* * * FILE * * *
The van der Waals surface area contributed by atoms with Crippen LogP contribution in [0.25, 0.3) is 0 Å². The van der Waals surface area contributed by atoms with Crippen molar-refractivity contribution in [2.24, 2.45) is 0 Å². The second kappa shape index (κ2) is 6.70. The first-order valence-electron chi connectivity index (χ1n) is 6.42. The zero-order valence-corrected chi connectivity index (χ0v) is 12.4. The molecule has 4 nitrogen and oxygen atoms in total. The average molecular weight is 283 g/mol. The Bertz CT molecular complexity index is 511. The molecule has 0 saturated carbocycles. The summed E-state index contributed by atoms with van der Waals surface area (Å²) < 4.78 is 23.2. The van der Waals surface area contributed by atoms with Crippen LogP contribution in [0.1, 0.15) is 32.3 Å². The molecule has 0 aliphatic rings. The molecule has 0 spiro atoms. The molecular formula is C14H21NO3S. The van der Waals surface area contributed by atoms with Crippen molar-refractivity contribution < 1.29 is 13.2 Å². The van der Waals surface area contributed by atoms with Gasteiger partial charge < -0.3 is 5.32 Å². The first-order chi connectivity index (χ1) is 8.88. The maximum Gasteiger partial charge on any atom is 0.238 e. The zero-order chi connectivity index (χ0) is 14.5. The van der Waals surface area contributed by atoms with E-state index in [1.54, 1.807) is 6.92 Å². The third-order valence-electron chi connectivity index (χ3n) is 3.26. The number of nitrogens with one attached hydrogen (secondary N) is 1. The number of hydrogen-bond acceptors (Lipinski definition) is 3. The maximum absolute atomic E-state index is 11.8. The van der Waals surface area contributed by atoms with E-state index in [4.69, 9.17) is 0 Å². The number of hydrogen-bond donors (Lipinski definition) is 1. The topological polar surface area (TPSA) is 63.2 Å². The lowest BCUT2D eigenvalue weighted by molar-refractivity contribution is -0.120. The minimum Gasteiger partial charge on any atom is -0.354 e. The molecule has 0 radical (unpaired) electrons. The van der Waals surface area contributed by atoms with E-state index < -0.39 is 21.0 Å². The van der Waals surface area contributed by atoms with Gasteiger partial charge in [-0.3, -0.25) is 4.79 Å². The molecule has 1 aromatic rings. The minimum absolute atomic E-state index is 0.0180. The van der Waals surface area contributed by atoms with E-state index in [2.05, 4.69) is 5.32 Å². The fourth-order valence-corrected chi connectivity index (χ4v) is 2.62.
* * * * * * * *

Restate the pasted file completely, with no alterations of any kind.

The van der Waals surface area contributed by atoms with Crippen LogP contribution in [0.25, 0.3) is 0 Å². The van der Waals surface area contributed by atoms with Crippen molar-refractivity contribution in [2.24, 2.45) is 0 Å². The second kappa shape index (κ2) is 6.70. The first-order valence-electron chi connectivity index (χ1n) is 6.42. The zero-order valence-corrected chi connectivity index (χ0v) is 12.4. The molecule has 4 nitrogen and oxygen atoms in total. The average molecular weight is 283 g/mol. The Bertz CT molecular complexity index is 511. The molecule has 0 saturated carbocycles. The summed E-state index contributed by atoms with van der Waals surface area (Å²) < 4.78 is 23.2. The van der Waals surface area contributed by atoms with Crippen LogP contribution in [0.1, 0.15) is 32.3 Å². The molecule has 0 aliphatic rings. The molecule has 0 spiro atoms. The molecular formula is C14H21NO3S. The van der Waals surface area contributed by atoms with Crippen molar-refractivity contribution < 1.29 is 13.2 Å². The van der Waals surface area contributed by atoms with Gasteiger partial charge < -0.3 is 5.32 Å². The first-order chi connectivity index (χ1) is 8.88. The maximum Gasteiger partial charge on any atom is 0.238 e. The zero-order chi connectivity index (χ0) is 14.5. The van der Waals surface area contributed by atoms with E-state index in [1.54, 1.807) is 6.92 Å². The third-order valence-electron chi connectivity index (χ3n) is 3.26. The number of nitrogens with one attached hydrogen (secondary N) is 1. The number of hydrogen-bond acceptors (Lipinski definition) is 3. The maximum absolute atomic E-state index is 11.8. The van der Waals surface area contributed by atoms with E-state index in [4.69, 9.17) is 0 Å². The number of hydrogen-bond donors (Lipinski definition) is 1. The topological polar surface area (TPSA) is 63.2 Å². The lowest BCUT2D eigenvalue weighted by molar-refractivity contribution is -0.120. The minimum Gasteiger partial charge on any atom is -0.354 e. The molecule has 0 radical (unpaired) electrons. The van der Waals surface area contributed by atoms with E-state index < -0.39 is 21.0 Å². The van der Waals surface area contributed by atoms with Gasteiger partial charge in [-0.3, -0.25) is 4.79 Å². The molecule has 1 aromatic rings. The minimum absolute atomic E-state index is 0.0180. The van der Waals surface area contributed by atoms with E-state index in [2.05, 4.69) is 5.32 Å². The fourth-order valence-corrected chi connectivity index (χ4v) is 2.62.